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Blupete's Weekly Commentary

June 20th, 1999.

"The Unconquerable Will."1

Out of the night that covers me,
Black as the Pit from pole to pole,
I thank whatever gods may be
For my unconquerable soul.
In the fell clutch of circumstance
I have not winced nor cried aloud.
Under the bludgeonings of chance
My head is bloody, but unbowed.
Beyond this place of wrath and tears
Looms but the horror of the shade,
And yet the menace of the years
Finds, and shall find me, unafraid.
It matters not how strait the gate,
How charged with punishments the scroll,
I am master of my fate:
I am the captain of my soul.
(William Ernest Henley
2, 1849-1903.)

In philosophical or psychological terminology, "will" is a term used to describe the faculty of mind which stimulates, or motivates one to purposeful activity.3 While undoubtedly one's actions are shaped by one's past experiences, the exercise of will, in a healthy person, is normally a free and voluntary action. There are those (certain of the psychiatrists) who believe that a person's will is determined by external influences, -- other factors, such as unconscious motivation or influence. Thus, it follows, no one should be held to account for their actions; a view that has had an odious effect on the whole of society.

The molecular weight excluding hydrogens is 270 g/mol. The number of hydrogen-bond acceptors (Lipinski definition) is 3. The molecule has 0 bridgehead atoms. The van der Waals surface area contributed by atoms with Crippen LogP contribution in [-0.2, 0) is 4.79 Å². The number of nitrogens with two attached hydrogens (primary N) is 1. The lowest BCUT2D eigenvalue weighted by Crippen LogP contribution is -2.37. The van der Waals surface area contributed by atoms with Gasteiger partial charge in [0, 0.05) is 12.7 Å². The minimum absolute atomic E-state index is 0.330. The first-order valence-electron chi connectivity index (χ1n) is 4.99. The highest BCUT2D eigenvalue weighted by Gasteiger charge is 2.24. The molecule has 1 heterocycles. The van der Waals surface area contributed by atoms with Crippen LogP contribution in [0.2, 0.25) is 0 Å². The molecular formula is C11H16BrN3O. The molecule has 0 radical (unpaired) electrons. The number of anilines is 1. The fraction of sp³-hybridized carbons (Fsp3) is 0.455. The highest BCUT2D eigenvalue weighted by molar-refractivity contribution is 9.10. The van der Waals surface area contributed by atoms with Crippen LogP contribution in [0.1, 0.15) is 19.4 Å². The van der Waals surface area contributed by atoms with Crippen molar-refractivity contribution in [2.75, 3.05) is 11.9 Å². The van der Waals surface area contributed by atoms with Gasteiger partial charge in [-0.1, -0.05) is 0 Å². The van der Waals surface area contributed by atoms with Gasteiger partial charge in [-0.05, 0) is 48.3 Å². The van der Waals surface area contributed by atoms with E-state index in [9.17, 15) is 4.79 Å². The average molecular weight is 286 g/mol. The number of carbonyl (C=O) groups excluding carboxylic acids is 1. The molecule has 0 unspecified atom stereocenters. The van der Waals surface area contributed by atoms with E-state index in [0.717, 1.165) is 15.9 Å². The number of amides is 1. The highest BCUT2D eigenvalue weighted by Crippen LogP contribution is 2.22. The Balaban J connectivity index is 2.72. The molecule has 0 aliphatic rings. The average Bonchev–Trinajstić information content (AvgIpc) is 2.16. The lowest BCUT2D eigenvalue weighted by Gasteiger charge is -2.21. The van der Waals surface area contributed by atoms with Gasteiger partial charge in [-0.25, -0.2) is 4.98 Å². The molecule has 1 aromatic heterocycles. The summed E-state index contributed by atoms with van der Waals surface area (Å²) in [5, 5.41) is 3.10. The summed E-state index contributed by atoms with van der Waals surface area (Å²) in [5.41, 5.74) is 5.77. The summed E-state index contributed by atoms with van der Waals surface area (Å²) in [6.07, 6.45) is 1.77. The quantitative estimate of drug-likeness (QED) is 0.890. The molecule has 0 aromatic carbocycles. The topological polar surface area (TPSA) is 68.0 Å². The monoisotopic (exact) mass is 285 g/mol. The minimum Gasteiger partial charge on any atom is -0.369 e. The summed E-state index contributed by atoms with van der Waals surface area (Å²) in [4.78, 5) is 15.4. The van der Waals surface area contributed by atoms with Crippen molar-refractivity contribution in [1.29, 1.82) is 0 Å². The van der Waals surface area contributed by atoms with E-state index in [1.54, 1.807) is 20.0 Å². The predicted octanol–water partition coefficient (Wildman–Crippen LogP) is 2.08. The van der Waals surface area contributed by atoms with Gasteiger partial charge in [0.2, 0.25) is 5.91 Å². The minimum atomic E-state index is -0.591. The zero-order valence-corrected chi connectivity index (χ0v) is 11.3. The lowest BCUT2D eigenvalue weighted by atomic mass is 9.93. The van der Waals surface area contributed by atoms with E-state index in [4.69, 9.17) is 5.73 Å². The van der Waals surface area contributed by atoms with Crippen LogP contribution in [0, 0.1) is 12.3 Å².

1 Milton's Paradise Lost (i. 106), "All is not lost; the unconquerable Will, And courage never to submit or yield."

2 We read in Chambers where Henley was crippled by tuberculosis and was to spend months in hospital. He was a friend of Robert Louis Stevenson

3 It is in the exercise of pure will, we, as Sir Julian Huxley was to assert, banish "the driving force of emotion" ("What Dare I Think?" iv. 143). In Nietzsche's philosophy, will is the driving force behind all human behaviour which should lead to self-mastery.

[To Blupete's Essays]
[Thoughts & Quotes of blupete]

Peter Landry

June, 1999 (2019)